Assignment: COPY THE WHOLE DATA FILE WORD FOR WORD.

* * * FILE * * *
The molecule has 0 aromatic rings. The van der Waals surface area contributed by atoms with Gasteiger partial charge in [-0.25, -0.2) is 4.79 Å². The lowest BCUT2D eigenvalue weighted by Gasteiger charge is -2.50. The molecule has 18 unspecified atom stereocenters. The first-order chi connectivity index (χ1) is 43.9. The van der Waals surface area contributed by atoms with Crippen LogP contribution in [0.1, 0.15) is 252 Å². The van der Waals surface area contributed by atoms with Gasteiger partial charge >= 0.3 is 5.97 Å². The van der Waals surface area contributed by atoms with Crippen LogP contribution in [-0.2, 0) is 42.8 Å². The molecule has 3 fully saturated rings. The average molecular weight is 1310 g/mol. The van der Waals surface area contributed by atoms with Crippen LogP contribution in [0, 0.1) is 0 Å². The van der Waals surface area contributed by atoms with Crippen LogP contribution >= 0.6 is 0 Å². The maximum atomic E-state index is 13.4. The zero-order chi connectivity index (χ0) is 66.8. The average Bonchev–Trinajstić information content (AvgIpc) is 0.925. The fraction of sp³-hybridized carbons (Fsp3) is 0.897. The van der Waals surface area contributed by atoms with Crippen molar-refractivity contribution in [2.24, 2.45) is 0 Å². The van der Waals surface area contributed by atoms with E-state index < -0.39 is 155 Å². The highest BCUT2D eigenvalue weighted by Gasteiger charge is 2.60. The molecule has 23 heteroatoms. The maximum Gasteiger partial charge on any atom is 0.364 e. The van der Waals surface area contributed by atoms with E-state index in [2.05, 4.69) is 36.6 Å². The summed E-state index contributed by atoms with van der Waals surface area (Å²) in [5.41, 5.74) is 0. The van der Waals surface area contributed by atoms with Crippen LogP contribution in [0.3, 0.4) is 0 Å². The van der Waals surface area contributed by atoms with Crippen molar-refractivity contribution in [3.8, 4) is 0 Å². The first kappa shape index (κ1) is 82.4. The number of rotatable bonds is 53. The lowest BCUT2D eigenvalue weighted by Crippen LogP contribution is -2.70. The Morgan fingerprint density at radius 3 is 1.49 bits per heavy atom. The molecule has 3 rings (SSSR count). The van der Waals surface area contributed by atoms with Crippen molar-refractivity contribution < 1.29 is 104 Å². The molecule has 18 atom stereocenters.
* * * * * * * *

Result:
The molecule has 0 aromatic rings. The van der Waals surface area contributed by atoms with Gasteiger partial charge in [-0.25, -0.2) is 4.79 Å². The lowest BCUT2D eigenvalue weighted by Gasteiger charge is -2.50. The molecule has 18 unspecified atom stereocenters. The first-order chi connectivity index (χ1) is 43.9. The van der Waals surface area contributed by atoms with Crippen LogP contribution in [0.1, 0.15) is 252 Å². The van der Waals surface area contributed by atoms with Gasteiger partial charge >= 0.3 is 5.97 Å². The van der Waals surface area contributed by atoms with Crippen LogP contribution in [-0.2, 0) is 42.8 Å². The molecule has 3 fully saturated rings. The average molecular weight is 1310 g/mol. The van der Waals surface area contributed by atoms with Crippen LogP contribution in [0, 0.1) is 0 Å². The van der Waals surface area contributed by atoms with Crippen LogP contribution >= 0.6 is 0 Å². The maximum atomic E-state index is 13.4. The zero-order chi connectivity index (χ0) is 66.8. The average Bonchev–Trinajstić information content (AvgIpc) is 0.925. The fraction of sp³-hybridized carbons (Fsp3) is 0.897. The van der Waals surface area contributed by atoms with Crippen molar-refractivity contribution in [2.24, 2.45) is 0 Å². The van der Waals surface area contributed by atoms with E-state index < -0.39 is 155 Å². The highest BCUT2D eigenvalue weighted by Gasteiger charge is 2.60. The molecule has 23 heteroatoms. The maximum Gasteiger partial charge on any atom is 0.364 e. The van der Waals surface area contributed by atoms with E-state index in [2.05, 4.69) is 36.6 Å². The summed E-state index contributed by atoms with van der Waals surface area (Å²) in [5.41, 5.74) is 0. The van der Waals surface area contributed by atoms with Crippen LogP contribution in [0.3, 0.4) is 0 Å². The van der Waals surface area contributed by atoms with Crippen molar-refractivity contribution in [3.8, 4) is 0 Å². The first kappa shape index (κ1) is 82.4. The number of rotatable bonds is 53. The lowest BCUT2D eigenvalue weighted by Crippen LogP contribution is -2.70. The Morgan fingerprint density at radius 3 is 1.49 bits per heavy atom. The molecule has 3 rings (SSSR count). The van der Waals surface area contributed by atoms with Crippen molar-refractivity contribution < 1.29 is 104 Å². The molecule has 18 atom stereocenters.